Waking up to temperatures in the 20s and 30s in Minnesota Monday morning has delivered another dose of the ugly April Minnesotans have been enduring, but maybe the summer outlook released by NOAA will provide reasons for optimism.
The outlook calls for a 40-50% chance of above normal temperatures in June, July and August through most of Minnesota, with a 30-40% chance across northern parts of the state, namely the Northland into the Arrowhead.
The normal high temperature in June is nearly 80 degrees in the Twin Cities, while the average low is about 60 degrees. Last June the average high temp in the Twin Cities was a blistering 87.4 degrees, becoming the second-hottest June on record in the Twin Cities.
The metro had nine straight 90-plus-degree days June 3-11, and 11 days at 90 or higher in the month, something that will become increasingly the norm due to the effects of climate change.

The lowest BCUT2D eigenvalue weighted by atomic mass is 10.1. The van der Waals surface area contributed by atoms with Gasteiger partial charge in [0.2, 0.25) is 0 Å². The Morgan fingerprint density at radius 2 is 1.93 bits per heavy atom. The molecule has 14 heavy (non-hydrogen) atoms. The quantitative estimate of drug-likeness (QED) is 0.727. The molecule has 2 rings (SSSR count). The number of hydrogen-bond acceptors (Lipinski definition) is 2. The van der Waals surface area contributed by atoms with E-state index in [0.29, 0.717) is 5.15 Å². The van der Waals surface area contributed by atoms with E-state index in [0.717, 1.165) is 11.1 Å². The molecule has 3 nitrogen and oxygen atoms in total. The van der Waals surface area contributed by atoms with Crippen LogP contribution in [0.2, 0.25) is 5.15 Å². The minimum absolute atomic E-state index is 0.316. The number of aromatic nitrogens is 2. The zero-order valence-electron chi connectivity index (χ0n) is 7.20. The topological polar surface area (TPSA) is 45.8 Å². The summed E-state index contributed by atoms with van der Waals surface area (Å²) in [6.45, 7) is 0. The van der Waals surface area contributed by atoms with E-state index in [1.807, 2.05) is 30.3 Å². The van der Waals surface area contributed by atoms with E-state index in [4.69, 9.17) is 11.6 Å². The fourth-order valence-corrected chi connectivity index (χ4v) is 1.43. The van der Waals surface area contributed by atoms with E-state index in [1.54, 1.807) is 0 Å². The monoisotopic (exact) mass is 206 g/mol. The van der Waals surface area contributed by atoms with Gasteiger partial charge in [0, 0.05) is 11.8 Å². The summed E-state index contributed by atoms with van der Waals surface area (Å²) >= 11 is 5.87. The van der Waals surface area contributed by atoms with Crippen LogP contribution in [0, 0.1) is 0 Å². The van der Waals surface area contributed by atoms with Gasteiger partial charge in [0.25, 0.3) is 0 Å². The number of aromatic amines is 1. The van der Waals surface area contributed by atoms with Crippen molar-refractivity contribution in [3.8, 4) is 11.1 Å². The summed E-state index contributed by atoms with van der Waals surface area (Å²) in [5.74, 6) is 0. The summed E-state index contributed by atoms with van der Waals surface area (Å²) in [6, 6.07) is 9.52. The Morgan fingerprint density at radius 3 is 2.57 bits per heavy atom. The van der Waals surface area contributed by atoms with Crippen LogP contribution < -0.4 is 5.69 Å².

The Twin Cities had ten more 90-degree days in July, followed by four more in August. But June wound up being the hottest month of the summer.
Minnesota could also be headed for a dry summer. NOAA's outlook suggests a 40-50% chance of drier than normal conditions July-August, which brings with it the risk of drought.
A warm and dry summer once again appears more likely than not, but not before we go through what could be a chillier than normal May, with NOAA "leaning" towards cooler temps in Minnesota next month.